Thu, 10 Sept 2015
Straight Outta Compton (15)
Running time 2hr 27mins
ICE Cube, Dr Dre, Eazy-E, DJ Yella and MC Ren were all kids from the ghetto when they suddenly shot to fame/notoriety in one of the world’s most influential hip hop outfits. When NWA burst on to the scene back in the late 80s, they brought global attention to the problems in South Central Los Angeles. Hailing from the troubled city of Compton, this significant group of rappers were rhyming about their ’hood – about guns, gang violence, drugs and sex, spitting out lyrics in the language of the streets from which they came. They also shone a light on police brutality. It was an era that saw the horrific beating of taxi driver Rodney King – an event that made headlines around the world – and the subsequent acquittals of the police officers that meted out that beating. These events were held responsible for sparking the 1992 LA riots, and NWA soundtracked it.
Enter director F Gary Gray – more than 20 years later – bringing the NWA story to the screen in dramatised form. Aimed at hip hop fans old and new, the film is a timely reminder of the origins of gangsta rap – hip hop is once again dominating the music scene. Straight Outta Compton keeps its focus fairly tight. It charts the rise and fall of the seminal rap super-group and doesn’t really deviate. Consequently, it gets bogged down by explanations of legal wranglings and with detailing the nuts and bolts of what happened to tear the former friends apart – namely a sneaky, money-grabbing manager, unfair contracts and big egos. It would have been better, perhaps, had it placed more importance on characterisation and delving deeper into the murky world of the burgeoning genre.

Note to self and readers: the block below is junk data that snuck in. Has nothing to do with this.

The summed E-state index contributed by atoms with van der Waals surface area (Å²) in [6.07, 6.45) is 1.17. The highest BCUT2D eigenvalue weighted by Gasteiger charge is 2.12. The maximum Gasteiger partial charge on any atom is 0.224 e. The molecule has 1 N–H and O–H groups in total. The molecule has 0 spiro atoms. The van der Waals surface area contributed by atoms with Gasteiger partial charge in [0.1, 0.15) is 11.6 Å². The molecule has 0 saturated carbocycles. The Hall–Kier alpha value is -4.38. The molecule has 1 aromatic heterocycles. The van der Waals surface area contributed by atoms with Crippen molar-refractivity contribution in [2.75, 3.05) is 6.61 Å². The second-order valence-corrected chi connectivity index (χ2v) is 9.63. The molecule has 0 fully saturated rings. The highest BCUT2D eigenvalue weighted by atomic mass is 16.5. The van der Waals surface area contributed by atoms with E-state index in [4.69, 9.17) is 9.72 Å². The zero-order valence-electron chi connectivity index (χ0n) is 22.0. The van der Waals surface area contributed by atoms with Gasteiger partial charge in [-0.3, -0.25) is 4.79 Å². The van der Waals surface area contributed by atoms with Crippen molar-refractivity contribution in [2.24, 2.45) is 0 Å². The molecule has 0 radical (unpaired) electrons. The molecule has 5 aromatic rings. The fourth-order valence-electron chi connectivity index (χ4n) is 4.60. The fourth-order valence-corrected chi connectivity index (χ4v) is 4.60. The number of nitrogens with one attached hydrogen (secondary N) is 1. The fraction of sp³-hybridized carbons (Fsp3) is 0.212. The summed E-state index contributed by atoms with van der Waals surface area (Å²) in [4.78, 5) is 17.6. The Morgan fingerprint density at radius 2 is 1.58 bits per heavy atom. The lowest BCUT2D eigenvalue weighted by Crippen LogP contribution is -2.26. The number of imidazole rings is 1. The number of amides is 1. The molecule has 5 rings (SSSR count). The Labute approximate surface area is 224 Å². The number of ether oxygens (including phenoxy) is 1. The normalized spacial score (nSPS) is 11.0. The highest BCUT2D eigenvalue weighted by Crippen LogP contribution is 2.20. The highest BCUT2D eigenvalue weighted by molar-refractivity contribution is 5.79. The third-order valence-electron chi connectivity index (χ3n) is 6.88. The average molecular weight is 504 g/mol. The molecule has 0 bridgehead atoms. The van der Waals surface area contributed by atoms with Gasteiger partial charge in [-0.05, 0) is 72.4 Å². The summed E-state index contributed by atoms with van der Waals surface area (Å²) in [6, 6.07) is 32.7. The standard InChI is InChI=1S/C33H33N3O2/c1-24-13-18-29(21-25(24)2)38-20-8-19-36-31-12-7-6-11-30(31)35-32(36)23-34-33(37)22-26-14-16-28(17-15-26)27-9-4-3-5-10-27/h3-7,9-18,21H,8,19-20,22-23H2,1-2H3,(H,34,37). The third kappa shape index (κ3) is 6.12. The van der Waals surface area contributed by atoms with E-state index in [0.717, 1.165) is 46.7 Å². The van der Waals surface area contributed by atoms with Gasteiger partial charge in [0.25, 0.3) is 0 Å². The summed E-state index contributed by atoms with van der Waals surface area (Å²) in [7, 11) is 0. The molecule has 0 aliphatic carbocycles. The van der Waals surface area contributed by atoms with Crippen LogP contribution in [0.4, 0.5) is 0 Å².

That isn’t to take anything away from the performances – O’Shea Jackson Jr is particularly charismatic as Ice Cube (his real-life dad), but both Corey Hawkins as Dre and Jason Mitchell as Eazy-E nail decent impersonisations. Coming out so soon after the
superior Beach Boys biopic, Love & Mercy, Straight Outta Compton feels flat in comparison. It gives an overview, and so the film seems insubstantial, failing to get under the skin of its subject matter. With so many discomfiting stories surrounding this band and their origins, it might have made better cinema had these been explored in more depth – Eazy-E’s death is said to be more nefarious than it’s portrayed in the film. Ultimately, the whole thing feels whitewashed.
It does, however, remind us that NWA were not trying to glamourise the lifestyles they were accused of idealising, but simply trying to get their voices heard when no one was listening. With issues still being raised today over police brutality, this film comes at a pertinent time in history, but is probably for hardcore fans of the band only.